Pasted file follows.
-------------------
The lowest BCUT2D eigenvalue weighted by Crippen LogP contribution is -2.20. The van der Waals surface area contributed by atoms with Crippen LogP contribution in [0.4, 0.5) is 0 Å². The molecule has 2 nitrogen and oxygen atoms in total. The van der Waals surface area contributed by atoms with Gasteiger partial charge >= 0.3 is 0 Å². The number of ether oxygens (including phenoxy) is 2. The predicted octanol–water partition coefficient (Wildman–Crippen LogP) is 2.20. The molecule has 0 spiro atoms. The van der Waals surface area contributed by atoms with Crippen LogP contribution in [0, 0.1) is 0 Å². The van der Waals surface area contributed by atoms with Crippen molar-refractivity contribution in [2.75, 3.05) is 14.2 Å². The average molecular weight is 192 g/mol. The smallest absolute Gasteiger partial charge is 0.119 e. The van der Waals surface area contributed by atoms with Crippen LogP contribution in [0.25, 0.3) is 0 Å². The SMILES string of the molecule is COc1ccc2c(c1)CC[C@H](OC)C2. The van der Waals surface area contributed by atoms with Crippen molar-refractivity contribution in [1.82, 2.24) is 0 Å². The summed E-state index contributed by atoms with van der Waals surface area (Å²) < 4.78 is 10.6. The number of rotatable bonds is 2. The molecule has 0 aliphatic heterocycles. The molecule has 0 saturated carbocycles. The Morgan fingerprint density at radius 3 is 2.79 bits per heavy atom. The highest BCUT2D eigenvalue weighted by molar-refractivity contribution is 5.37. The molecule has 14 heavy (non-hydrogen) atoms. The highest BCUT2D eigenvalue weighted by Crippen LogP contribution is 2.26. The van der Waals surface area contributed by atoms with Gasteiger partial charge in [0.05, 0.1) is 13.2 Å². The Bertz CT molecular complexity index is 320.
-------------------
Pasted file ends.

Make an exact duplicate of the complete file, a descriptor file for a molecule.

The lowest BCUT2D eigenvalue weighted by Crippen LogP contribution is -2.20. The van der Waals surface area contributed by atoms with Crippen LogP contribution in [0.4, 0.5) is 0 Å². The molecule has 2 nitrogen and oxygen atoms in total. The van der Waals surface area contributed by atoms with Gasteiger partial charge >= 0.3 is 0 Å². The number of ether oxygens (including phenoxy) is 2. The predicted octanol–water partition coefficient (Wildman–Crippen LogP) is 2.20. The molecule has 0 spiro atoms. The van der Waals surface area contributed by atoms with Crippen LogP contribution in [0, 0.1) is 0 Å². The van der Waals surface area contributed by atoms with Crippen molar-refractivity contribution in [2.75, 3.05) is 14.2 Å². The average molecular weight is 192 g/mol. The smallest absolute Gasteiger partial charge is 0.119 e. The van der Waals surface area contributed by atoms with Crippen LogP contribution in [0.25, 0.3) is 0 Å². The SMILES string of the molecule is COc1ccc2c(c1)CC[C@H](OC)C2. The van der Waals surface area contributed by atoms with Crippen molar-refractivity contribution in [1.82, 2.24) is 0 Å². The summed E-state index contributed by atoms with van der Waals surface area (Å²) < 4.78 is 10.6. The number of rotatable bonds is 2. The molecule has 0 aliphatic heterocycles. The molecule has 0 saturated carbocycles. The Morgan fingerprint density at radius 3 is 2.79 bits per heavy atom. The highest BCUT2D eigenvalue weighted by molar-refractivity contribution is 5.37. The molecule has 14 heavy (non-hydrogen) atoms. The highest BCUT2D eigenvalue weighted by Crippen LogP contribution is 2.26. The van der Waals surface area contributed by atoms with Gasteiger partial charge in [0.05, 0.1) is 13.2 Å². The Bertz CT molecular complexity index is 320.